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  5. "Now it is half past seven"

"Now it is half past seven"

Translation:Sasa ni saa moja na nusu

July 3, 2017



Yes! Swahili clocks count the start of the day and the start of the night. (I know, this will be a little confusing to 'the rest of the planet') Example: 6 am is "saa kumi na mbili" (end of night. 7 am is "saa moja" (start of the day) 12 noon is "saa sita" (midday) 6 pm is "saa kumi na mbili" (end of day) 7 am is "saa moja" (start of night)

Makes a little sense, right??? That "1" is at sunrise and again "1" is at sunset.


I knew something like this was happening, and on this exercise, I realized it would work if the day started and ended at 6. And here your comment is. Thank you!

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Is "saa moja" seven o'clock?


As Ben says, the day starts at 6am. This is hour twelve, saa kumi na mbili.

7am is the first hour after 6am, so is hour one in the morning, saa moja asubuhi.

The same is said in the evening. Again, 6pm is hour twelve.

7pm is the first hour after 6pm, so is hour one in the evening/at night, saa moja jioni/usiku.


Yep. The day begins at 6.AM


But it makes some mess. You wanna tell me that some Kenyan/ Tanzanian looking at the watch and seen there 7:30 would tell - sasa ni saa moja na nusu ?


Yeah do applications/clocks in Swahili have custom settings? Could any native Swahili speakers/those working in Swahlili-speaking environments share their exp? Otherwise wouldn't it be quite weird for every Tanzanian to have to switch between two time systems constantly, and wouldn't this traditional system erode very quickly especially in urbanised areas? It's almost as if your language used base 12 and all around you in currencies, products everything is done in decimal. Granted it's exactly 6 hours difference, so it's still quite convenient; just look directly opposite the hour hand, but still...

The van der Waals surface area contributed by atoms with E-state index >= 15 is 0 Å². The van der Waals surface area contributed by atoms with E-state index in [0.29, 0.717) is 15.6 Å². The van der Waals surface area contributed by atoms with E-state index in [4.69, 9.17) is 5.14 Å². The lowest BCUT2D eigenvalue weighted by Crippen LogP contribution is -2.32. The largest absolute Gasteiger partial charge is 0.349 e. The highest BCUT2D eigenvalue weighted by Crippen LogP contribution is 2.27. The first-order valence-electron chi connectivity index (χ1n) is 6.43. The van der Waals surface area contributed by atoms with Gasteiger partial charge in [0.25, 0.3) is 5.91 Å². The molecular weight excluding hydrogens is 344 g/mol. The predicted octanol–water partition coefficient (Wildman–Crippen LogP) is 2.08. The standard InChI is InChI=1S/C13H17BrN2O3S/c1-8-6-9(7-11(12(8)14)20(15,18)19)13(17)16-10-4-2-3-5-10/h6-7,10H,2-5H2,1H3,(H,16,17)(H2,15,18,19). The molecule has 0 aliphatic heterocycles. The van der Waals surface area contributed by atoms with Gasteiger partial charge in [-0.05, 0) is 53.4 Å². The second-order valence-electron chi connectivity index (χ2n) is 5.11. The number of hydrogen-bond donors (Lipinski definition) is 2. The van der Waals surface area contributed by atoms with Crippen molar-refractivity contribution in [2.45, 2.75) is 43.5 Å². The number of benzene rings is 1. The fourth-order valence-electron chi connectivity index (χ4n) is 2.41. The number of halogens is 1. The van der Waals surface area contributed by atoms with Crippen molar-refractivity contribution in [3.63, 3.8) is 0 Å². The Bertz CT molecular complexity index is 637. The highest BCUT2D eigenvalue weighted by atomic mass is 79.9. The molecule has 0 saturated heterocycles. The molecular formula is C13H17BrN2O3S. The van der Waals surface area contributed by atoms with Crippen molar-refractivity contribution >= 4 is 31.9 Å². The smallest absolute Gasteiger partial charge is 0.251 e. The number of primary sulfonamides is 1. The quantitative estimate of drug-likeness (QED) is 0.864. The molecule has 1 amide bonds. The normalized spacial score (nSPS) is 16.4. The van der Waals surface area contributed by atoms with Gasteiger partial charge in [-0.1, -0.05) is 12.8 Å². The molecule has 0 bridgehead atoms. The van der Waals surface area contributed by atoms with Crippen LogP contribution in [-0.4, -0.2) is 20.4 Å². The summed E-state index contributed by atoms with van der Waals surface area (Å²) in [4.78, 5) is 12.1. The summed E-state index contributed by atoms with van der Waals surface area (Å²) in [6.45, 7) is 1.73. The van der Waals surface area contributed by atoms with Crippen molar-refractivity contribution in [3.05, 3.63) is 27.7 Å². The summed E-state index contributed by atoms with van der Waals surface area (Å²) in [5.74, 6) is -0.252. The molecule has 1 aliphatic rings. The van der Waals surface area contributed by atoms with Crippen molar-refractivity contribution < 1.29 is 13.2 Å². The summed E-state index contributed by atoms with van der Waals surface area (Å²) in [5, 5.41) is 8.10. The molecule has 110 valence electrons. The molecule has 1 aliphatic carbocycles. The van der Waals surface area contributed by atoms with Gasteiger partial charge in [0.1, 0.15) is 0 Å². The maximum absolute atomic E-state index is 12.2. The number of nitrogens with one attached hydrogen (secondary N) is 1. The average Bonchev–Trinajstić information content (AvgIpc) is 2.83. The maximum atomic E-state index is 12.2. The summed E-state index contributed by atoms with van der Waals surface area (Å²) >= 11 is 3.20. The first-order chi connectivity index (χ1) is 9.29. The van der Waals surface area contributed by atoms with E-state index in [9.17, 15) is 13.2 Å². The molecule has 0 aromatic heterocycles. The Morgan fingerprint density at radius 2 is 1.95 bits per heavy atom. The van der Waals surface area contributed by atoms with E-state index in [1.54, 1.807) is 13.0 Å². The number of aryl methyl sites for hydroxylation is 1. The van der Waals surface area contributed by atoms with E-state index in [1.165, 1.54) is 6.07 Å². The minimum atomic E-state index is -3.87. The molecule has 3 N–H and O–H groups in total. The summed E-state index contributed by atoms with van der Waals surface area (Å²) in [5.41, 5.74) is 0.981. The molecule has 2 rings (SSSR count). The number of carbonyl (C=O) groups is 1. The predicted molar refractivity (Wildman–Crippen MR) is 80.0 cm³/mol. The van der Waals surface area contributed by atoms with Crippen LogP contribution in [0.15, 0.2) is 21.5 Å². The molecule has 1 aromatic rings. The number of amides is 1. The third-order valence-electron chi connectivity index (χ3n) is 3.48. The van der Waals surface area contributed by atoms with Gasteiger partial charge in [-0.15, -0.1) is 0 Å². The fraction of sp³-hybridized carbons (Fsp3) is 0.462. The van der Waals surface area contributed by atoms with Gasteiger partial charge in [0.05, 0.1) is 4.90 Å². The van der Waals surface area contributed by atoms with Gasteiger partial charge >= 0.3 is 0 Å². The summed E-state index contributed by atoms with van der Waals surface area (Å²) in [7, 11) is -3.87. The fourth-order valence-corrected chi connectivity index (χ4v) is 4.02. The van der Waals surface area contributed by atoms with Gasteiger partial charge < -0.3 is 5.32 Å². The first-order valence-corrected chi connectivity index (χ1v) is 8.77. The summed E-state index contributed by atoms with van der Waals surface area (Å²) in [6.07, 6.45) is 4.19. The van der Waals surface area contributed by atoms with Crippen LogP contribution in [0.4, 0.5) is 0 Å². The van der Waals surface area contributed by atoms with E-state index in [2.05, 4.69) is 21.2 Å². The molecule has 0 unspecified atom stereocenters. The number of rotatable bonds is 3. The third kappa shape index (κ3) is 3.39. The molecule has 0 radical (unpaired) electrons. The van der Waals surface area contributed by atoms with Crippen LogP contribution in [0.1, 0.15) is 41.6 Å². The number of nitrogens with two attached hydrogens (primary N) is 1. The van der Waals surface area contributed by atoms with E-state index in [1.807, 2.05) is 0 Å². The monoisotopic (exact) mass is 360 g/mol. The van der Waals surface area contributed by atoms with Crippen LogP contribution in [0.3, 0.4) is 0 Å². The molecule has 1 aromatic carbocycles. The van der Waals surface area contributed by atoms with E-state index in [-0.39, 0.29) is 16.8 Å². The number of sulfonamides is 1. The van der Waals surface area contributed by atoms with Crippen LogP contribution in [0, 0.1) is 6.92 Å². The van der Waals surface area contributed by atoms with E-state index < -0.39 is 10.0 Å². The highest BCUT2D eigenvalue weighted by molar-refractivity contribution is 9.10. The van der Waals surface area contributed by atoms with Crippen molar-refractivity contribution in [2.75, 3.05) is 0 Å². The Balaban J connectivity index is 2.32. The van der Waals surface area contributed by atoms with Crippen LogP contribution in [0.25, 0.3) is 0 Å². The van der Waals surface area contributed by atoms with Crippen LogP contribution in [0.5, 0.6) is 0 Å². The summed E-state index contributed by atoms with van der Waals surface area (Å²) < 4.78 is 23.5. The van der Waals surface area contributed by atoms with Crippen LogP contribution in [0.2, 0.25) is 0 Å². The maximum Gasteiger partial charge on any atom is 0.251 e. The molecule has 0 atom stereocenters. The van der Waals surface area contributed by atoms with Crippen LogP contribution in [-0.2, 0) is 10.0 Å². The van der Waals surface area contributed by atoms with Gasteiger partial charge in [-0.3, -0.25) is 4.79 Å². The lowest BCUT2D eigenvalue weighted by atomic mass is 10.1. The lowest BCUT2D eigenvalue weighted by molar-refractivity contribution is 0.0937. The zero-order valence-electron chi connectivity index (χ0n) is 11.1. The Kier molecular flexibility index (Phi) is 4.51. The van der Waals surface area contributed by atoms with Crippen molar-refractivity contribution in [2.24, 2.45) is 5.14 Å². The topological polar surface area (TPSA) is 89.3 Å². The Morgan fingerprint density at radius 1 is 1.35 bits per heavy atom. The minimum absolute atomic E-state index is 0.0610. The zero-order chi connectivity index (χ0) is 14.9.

it's really not hard at all to make the conversion. it's like how in certain U.S. military contexts they only use 24-hour time -- some watches only support 12-hour time, but they make the conversion in their head. i disagree with your assertion that the system would erode in urban areas.


I think their watches follow this time logic, so at 7:00 it should show 1:00 (I could be wrong)


Actually they set their clocks just like the westerners but they read it off according to Swahili time


I think they have various preferences. I know a Tanzanian who wears his watch upside down when he is in Europe. He can still turn up at the wrong time for meetings though.


Saa moja unusu should also be accepted


moja means one, not seven!


Please read the rest of this discussion, starting at the top, to learn about Swahili time. Moja means "one", but not "one o'clock".


Their 24 hours instead of being two halves of 12 (Am) and 12 (pm) .. are four quarters of 6 hours divided if i am not wrong in asubuhi, mchana, jioni and usiku. So it's not about when you start to count but the way you divide the 24hrs of the day.


I think you are describing the concept 'time of day' (e.g. morning, afternoon, evening, night). These are used together with the 12-hour clock time, as shown in juryrigging's examples.

Note that there are more than four of them, e.g. 'alfajiri' = dawn, early morning (about 5 a.m.), 'alasiri' = late afternoon (about 3 p.m.).

According to my Swahili teacher, 'jioni' (evening) starts at 4 p.m. and 'usiku' (night) starts at 8 p.m.

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